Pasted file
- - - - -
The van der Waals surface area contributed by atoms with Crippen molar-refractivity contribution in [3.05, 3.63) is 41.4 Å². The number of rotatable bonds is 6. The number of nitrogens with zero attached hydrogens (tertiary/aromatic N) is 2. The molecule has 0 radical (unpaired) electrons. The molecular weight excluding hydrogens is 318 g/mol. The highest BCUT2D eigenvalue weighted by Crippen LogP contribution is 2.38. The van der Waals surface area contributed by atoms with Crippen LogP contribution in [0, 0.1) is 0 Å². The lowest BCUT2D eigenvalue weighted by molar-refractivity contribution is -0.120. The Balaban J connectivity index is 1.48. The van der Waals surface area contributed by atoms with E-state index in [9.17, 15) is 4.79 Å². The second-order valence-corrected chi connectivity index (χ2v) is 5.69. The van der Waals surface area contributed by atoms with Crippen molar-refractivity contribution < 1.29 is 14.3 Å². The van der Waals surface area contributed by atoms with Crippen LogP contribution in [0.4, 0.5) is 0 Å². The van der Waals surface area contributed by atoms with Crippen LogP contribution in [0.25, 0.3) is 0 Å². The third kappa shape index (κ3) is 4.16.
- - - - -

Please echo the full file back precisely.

The van der Waals surface area contributed by atoms with Crippen molar-refractivity contribution in [3.05, 3.63) is 41.4 Å². The number of rotatable bonds is 6. The number of nitrogens with zero attached hydrogens (tertiary/aromatic N) is 2. The molecule has 0 radical (unpaired) electrons. The molecular weight excluding hydrogens is 318 g/mol. The highest BCUT2D eigenvalue weighted by Crippen LogP contribution is 2.38. The van der Waals surface area contributed by atoms with Crippen LogP contribution in [0, 0.1) is 0 Å². The lowest BCUT2D eigenvalue weighted by molar-refractivity contribution is -0.120. The Balaban J connectivity index is 1.48. The van der Waals surface area contributed by atoms with E-state index in [9.17, 15) is 4.79 Å². The second-order valence-corrected chi connectivity index (χ2v) is 5.69. The van der Waals surface area contributed by atoms with Crippen molar-refractivity contribution < 1.29 is 14.3 Å². The van der Waals surface area contributed by atoms with Crippen LogP contribution in [0.4, 0.5) is 0 Å². The van der Waals surface area contributed by atoms with Crippen LogP contribution in [0.25, 0.3) is 0 Å². The third kappa shape index (κ3) is 4.16.